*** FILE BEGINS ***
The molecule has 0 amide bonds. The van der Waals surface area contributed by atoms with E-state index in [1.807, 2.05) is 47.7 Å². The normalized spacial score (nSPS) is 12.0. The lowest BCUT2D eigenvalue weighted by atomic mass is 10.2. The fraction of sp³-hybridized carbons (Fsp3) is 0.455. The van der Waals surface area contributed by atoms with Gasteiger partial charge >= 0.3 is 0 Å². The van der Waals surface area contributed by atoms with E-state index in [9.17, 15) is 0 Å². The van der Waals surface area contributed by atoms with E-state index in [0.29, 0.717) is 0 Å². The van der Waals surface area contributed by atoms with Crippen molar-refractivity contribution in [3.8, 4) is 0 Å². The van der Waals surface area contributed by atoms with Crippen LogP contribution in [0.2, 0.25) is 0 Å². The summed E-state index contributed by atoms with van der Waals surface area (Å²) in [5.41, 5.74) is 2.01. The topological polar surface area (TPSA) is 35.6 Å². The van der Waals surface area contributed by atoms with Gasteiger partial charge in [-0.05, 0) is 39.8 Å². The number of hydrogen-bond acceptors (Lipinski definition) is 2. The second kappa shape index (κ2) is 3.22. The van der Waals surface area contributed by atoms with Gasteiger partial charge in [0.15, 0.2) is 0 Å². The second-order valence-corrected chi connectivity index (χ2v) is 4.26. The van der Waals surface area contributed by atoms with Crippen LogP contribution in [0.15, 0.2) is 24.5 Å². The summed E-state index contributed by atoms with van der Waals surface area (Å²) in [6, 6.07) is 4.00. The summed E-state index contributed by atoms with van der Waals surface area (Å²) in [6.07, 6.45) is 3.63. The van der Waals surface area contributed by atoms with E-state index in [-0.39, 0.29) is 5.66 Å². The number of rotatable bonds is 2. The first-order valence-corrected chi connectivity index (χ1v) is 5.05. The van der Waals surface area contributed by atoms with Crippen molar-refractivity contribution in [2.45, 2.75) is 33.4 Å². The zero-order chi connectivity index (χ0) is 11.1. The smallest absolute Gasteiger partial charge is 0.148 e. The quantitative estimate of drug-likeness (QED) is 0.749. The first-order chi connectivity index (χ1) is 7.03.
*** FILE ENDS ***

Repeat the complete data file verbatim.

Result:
The molecule has 0 amide bonds. The van der Waals surface area contributed by atoms with E-state index in [1.807, 2.05) is 47.7 Å². The normalized spacial score (nSPS) is 12.0. The lowest BCUT2D eigenvalue weighted by atomic mass is 10.2. The fraction of sp³-hybridized carbons (Fsp3) is 0.455. The van der Waals surface area contributed by atoms with Gasteiger partial charge >= 0.3 is 0 Å². The van der Waals surface area contributed by atoms with E-state index in [9.17, 15) is 0 Å². The van der Waals surface area contributed by atoms with E-state index in [0.29, 0.717) is 0 Å². The van der Waals surface area contributed by atoms with Crippen molar-refractivity contribution in [3.8, 4) is 0 Å². The van der Waals surface area contributed by atoms with Crippen LogP contribution in [0.2, 0.25) is 0 Å². The summed E-state index contributed by atoms with van der Waals surface area (Å²) in [5.41, 5.74) is 2.01. The topological polar surface area (TPSA) is 35.6 Å². The van der Waals surface area contributed by atoms with Gasteiger partial charge in [-0.05, 0) is 39.8 Å². The number of hydrogen-bond acceptors (Lipinski definition) is 2. The second kappa shape index (κ2) is 3.22. The van der Waals surface area contributed by atoms with Gasteiger partial charge in [0.15, 0.2) is 0 Å². The second-order valence-corrected chi connectivity index (χ2v) is 4.26. The van der Waals surface area contributed by atoms with Crippen LogP contribution in [0.15, 0.2) is 24.5 Å². The summed E-state index contributed by atoms with van der Waals surface area (Å²) in [6, 6.07) is 4.00. The summed E-state index contributed by atoms with van der Waals surface area (Å²) in [6.07, 6.45) is 3.63. The van der Waals surface area contributed by atoms with E-state index in [-0.39, 0.29) is 5.66 Å². The number of rotatable bonds is 2. The first-order valence-corrected chi connectivity index (χ1v) is 5.05. The van der Waals surface area contributed by atoms with Crippen molar-refractivity contribution in [2.45, 2.75) is 33.4 Å². The zero-order chi connectivity index (χ0) is 11.1. The smallest absolute Gasteiger partial charge is 0.148 e. The quantitative estimate of drug-likeness (QED) is 0.749. The first-order chi connectivity index (χ1) is 7.03.